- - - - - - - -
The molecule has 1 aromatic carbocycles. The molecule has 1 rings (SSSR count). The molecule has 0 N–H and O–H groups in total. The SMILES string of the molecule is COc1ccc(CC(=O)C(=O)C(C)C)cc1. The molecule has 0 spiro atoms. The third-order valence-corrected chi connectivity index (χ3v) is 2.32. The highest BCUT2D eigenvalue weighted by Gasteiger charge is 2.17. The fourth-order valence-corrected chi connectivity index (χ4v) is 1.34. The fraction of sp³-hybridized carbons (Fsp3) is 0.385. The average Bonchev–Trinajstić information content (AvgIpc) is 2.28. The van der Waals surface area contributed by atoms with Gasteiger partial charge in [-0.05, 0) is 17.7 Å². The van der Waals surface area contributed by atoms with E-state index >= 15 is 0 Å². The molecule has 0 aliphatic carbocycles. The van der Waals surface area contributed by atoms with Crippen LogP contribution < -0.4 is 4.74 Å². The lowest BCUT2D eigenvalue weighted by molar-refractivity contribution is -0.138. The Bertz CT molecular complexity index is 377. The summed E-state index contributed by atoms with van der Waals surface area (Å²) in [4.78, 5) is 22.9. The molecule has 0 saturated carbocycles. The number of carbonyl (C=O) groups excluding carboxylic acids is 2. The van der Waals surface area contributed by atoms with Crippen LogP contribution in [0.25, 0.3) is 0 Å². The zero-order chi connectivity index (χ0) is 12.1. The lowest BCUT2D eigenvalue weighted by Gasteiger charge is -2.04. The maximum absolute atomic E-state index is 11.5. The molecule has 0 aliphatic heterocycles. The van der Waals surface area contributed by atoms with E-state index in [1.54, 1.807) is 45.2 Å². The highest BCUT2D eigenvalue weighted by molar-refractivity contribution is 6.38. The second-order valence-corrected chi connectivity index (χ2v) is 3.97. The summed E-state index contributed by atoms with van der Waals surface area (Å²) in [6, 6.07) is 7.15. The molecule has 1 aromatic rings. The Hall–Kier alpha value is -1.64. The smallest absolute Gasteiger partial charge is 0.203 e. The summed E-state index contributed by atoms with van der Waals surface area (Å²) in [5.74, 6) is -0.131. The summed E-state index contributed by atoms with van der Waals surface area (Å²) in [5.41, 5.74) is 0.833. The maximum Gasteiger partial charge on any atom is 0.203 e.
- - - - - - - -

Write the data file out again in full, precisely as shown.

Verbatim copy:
The molecule has 1 aromatic carbocycles. The molecule has 1 rings (SSSR count). The molecule has 0 N–H and O–H groups in total. The SMILES string of the molecule is COc1ccc(CC(=O)C(=O)C(C)C)cc1. The molecule has 0 spiro atoms. The third-order valence-corrected chi connectivity index (χ3v) is 2.32. The highest BCUT2D eigenvalue weighted by Gasteiger charge is 2.17. The fourth-order valence-corrected chi connectivity index (χ4v) is 1.34. The fraction of sp³-hybridized carbons (Fsp3) is 0.385. The average Bonchev–Trinajstić information content (AvgIpc) is 2.28. The van der Waals surface area contributed by atoms with Gasteiger partial charge in [-0.05, 0) is 17.7 Å². The van der Waals surface area contributed by atoms with E-state index >= 15 is 0 Å². The molecule has 0 aliphatic carbocycles. The van der Waals surface area contributed by atoms with Crippen LogP contribution < -0.4 is 4.74 Å². The lowest BCUT2D eigenvalue weighted by molar-refractivity contribution is -0.138. The Bertz CT molecular complexity index is 377. The summed E-state index contributed by atoms with van der Waals surface area (Å²) in [4.78, 5) is 22.9. The molecule has 0 saturated carbocycles. The number of carbonyl (C=O) groups excluding carboxylic acids is 2. The van der Waals surface area contributed by atoms with Crippen LogP contribution in [0.25, 0.3) is 0 Å². The zero-order chi connectivity index (χ0) is 12.1. The lowest BCUT2D eigenvalue weighted by Gasteiger charge is -2.04. The maximum absolute atomic E-state index is 11.5. The molecule has 0 aliphatic heterocycles. The van der Waals surface area contributed by atoms with E-state index in [1.54, 1.807) is 45.2 Å². The highest BCUT2D eigenvalue weighted by molar-refractivity contribution is 6.38. The second-order valence-corrected chi connectivity index (χ2v) is 3.97. The summed E-state index contributed by atoms with van der Waals surface area (Å²) in [6, 6.07) is 7.15. The molecule has 1 aromatic rings. The Hall–Kier alpha value is -1.64. The smallest absolute Gasteiger partial charge is 0.203 e. The summed E-state index contributed by atoms with van der Waals surface area (Å²) in [5.74, 6) is -0.131. The summed E-state index contributed by atoms with van der Waals surface area (Å²) in [5.41, 5.74) is 0.833. The maximum Gasteiger partial charge on any atom is 0.203 e.